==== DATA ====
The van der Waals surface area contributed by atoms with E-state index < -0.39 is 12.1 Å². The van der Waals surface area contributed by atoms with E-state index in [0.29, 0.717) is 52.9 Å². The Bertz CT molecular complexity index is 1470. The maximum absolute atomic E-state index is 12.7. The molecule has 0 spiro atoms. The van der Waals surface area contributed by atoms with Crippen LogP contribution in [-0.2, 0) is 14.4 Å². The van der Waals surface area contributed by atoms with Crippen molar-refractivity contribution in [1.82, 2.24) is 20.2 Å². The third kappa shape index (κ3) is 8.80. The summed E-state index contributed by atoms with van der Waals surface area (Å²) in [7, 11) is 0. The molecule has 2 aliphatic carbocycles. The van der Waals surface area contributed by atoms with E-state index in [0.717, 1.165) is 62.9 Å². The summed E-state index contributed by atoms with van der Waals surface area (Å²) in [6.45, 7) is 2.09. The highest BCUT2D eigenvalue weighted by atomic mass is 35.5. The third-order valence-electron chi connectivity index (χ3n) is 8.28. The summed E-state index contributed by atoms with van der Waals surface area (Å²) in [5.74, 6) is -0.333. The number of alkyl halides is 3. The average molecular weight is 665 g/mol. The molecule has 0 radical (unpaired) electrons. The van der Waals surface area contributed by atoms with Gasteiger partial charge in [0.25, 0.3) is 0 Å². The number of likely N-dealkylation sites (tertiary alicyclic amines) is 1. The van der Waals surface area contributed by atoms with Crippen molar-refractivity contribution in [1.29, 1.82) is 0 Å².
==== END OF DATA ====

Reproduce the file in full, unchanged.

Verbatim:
The van der Waals surface area contributed by atoms with E-state index < -0.39 is 12.1 Å². The van der Waals surface area contributed by atoms with E-state index in [0.29, 0.717) is 52.9 Å². The Bertz CT molecular complexity index is 1470. The maximum absolute atomic E-state index is 12.7. The molecule has 0 spiro atoms. The van der Waals surface area contributed by atoms with Crippen LogP contribution in [-0.2, 0) is 14.4 Å². The van der Waals surface area contributed by atoms with Crippen molar-refractivity contribution in [1.82, 2.24) is 20.2 Å². The third kappa shape index (κ3) is 8.80. The summed E-state index contributed by atoms with van der Waals surface area (Å²) in [7, 11) is 0. The molecule has 2 aliphatic carbocycles. The van der Waals surface area contributed by atoms with E-state index in [0.717, 1.165) is 62.9 Å². The summed E-state index contributed by atoms with van der Waals surface area (Å²) in [6.45, 7) is 2.09. The highest BCUT2D eigenvalue weighted by atomic mass is 35.5. The third-order valence-electron chi connectivity index (χ3n) is 8.28. The summed E-state index contributed by atoms with van der Waals surface area (Å²) in [5.74, 6) is -0.333. The number of alkyl halides is 3. The average molecular weight is 665 g/mol. The molecule has 0 radical (unpaired) electrons. The van der Waals surface area contributed by atoms with Gasteiger partial charge in [0.25, 0.3) is 0 Å². The number of likely N-dealkylation sites (tertiary alicyclic amines) is 1. The van der Waals surface area contributed by atoms with Crippen molar-refractivity contribution in [1.29, 1.82) is 0 Å².